Ho, ho, ho, fellow reader!- Gregory Sidaway

Only yesterday Andy Williams was on the radio telling me how It’s the Most Wonderful Time of the Year, and every time I turn on the TV, DFS are trying to throw a reduced sofa at me – so it must be Christmas. For good now. There’s always this period just before the widely accepted festive season where things can get a bit jittery. I blame the adverts, if I’m honest, and I get why they like to start frisbee-ing out Christmas ads starting in mid-October. It’s good for business, right? But what this means is that November becomes fraught with danger. There’s a kind of factionalism that we all separate ourselves into.

The “Christmas-everyday” enthusiasts seize the day and decide they’ll put their decorations up on the 30th November, because why not? This can become an event. We might stop on our journey to our school / work / pilates class etc. to take note of the first person in our neighbourhood to have the guts to put their decorations up. To all the brave people out there who are the first in their neighbourhood to put an inflatable Santa in their garden, I salute you. Then there will be the staunch traditionalists, the ones who roll their eyes when a Christmas song plays in November. Instead, they might favour the “two weeks before, two weeks after” approach when it comes to putting up and taking down decorations. I’m going to be a bit boring and declare that I’m somewhere in between the two. If I’m not on either side of the court, then I suppose I’m tangled up in the net in the middle. But both sides will try to convert you, make no mistake. “Go on! Put on some Bublé! Stop being a Scrooge!” a rebellious Chrimbo-maniac might say. Or, on the other hand, a traditionalist might comment that: “It’s too commercialised these days” and purse their lips.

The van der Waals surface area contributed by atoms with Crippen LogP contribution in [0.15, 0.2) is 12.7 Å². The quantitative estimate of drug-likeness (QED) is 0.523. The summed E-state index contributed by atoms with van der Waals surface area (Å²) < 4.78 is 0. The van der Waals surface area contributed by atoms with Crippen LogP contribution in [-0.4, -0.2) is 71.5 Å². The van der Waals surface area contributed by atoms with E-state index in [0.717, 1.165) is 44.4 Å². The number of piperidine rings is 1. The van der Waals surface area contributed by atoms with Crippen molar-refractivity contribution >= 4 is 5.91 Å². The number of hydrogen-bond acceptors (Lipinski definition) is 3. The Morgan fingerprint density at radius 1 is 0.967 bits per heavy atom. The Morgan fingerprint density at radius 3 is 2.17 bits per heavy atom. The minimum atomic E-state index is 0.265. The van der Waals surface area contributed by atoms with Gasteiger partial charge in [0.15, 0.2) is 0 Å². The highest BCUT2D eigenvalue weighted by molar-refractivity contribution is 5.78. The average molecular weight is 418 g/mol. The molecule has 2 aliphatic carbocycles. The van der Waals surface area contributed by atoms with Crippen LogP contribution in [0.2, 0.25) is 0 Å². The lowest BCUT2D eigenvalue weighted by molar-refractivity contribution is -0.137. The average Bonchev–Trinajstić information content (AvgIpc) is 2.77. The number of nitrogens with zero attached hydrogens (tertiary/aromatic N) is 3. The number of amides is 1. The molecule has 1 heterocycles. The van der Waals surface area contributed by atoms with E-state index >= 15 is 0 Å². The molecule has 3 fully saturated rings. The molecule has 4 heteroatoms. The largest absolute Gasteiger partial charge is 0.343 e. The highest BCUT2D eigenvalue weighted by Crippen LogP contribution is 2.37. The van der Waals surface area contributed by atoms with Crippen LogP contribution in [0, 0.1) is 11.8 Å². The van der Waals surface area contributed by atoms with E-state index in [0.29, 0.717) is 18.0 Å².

Whenever we remember that it’s November, we always have a habit of commenting on the month to follow. “Ooh, nearly December.” We may as well not have November. It just becomes an extension of Christmas, forgotten in favour of its two buddies, October and December. Oh well, I’m glad that’s all over and we’re comfortably into the festive period. Hopefully, it will be less restricted than it was last year – I’m writing this before any potential new rules have been laid out (fingers crossed, there won’t be any). It would be nice not to be submerged under seventeen blankets, wearing a bobble hat and unable to feel my toes on the Big Day; last year, our gardens became our living rooms, and while they were certainly airy, it would be nice to be inside with everyone again.

I feel like all effective articles end on something thoughtful, something poignant. This year – while not quite as chaotic as 2020 – hasn’t exactly passed on the smooth, good year test. But then maybe they never do, there are highs and lows in every day, let alone every year. Maybe that’s why we need times like now, one big epic positive to put a satisfying lid on a year and kickstart another. With that in mind, I really hope that everyone is safe and happy this season. Merry Christmas, fellow reader, make it a great one!